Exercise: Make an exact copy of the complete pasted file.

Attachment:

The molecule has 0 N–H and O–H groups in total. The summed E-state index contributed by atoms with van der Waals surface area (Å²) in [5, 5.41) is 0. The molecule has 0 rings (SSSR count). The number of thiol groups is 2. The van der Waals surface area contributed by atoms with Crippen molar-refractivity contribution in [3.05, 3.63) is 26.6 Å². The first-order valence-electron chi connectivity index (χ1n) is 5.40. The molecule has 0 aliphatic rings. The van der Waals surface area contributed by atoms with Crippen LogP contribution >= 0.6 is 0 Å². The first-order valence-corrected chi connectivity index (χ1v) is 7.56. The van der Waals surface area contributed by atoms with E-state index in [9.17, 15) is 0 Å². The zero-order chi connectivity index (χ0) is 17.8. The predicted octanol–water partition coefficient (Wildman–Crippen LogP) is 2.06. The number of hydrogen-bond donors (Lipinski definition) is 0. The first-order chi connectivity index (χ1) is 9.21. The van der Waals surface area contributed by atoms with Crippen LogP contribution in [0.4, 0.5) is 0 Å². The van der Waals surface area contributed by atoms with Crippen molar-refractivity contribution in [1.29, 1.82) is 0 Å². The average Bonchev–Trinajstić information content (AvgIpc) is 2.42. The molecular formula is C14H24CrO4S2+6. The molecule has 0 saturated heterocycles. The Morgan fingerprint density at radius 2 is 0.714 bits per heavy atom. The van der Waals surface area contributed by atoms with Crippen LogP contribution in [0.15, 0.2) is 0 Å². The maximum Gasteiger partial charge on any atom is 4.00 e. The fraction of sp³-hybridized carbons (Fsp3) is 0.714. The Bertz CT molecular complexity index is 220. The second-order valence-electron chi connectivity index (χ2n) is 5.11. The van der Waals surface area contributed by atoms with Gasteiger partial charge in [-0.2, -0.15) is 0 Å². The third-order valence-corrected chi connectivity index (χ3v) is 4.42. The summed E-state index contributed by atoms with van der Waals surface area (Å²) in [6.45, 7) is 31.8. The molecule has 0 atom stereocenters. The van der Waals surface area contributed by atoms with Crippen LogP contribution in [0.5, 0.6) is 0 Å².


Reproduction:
The molecule has 0 N–H and O–H groups in total. The summed E-state index contributed by atoms with van der Waals surface area (Å²) in [5, 5.41) is 0. The molecule has 0 rings (SSSR count). The number of thiol groups is 2. The van der Waals surface area contributed by atoms with Crippen molar-refractivity contribution in [3.05, 3.63) is 26.6 Å². The first-order valence-electron chi connectivity index (χ1n) is 5.40. The molecule has 0 aliphatic rings. The van der Waals surface area contributed by atoms with Crippen LogP contribution >= 0.6 is 0 Å². The first-order valence-corrected chi connectivity index (χ1v) is 7.56. The van der Waals surface area contributed by atoms with E-state index in [9.17, 15) is 0 Å². The zero-order chi connectivity index (χ0) is 17.8. The predicted octanol–water partition coefficient (Wildman–Crippen LogP) is 2.06. The number of hydrogen-bond donors (Lipinski definition) is 0. The first-order chi connectivity index (χ1) is 9.21. The van der Waals surface area contributed by atoms with Crippen LogP contribution in [0.4, 0.5) is 0 Å². The van der Waals surface area contributed by atoms with Crippen molar-refractivity contribution in [1.29, 1.82) is 0 Å². The average Bonchev–Trinajstić information content (AvgIpc) is 2.42. The molecular formula is C14H24CrO4S2+6. The molecule has 0 saturated heterocycles. The Morgan fingerprint density at radius 2 is 0.714 bits per heavy atom. The van der Waals surface area contributed by atoms with Crippen LogP contribution in [0.15, 0.2) is 0 Å². The maximum Gasteiger partial charge on any atom is 4.00 e. The fraction of sp³-hybridized carbons (Fsp3) is 0.714. The Bertz CT molecular complexity index is 220. The second-order valence-electron chi connectivity index (χ2n) is 5.11. The van der Waals surface area contributed by atoms with Gasteiger partial charge in [-0.2, -0.15) is 0 Å². The third-order valence-corrected chi connectivity index (χ3v) is 4.42. The summed E-state index contributed by atoms with van der Waals surface area (Å²) in [6.45, 7) is 31.8. The molecule has 0 atom stereocenters. The van der Waals surface area contributed by atoms with Crippen LogP contribution in [0.5, 0.6) is 0 Å².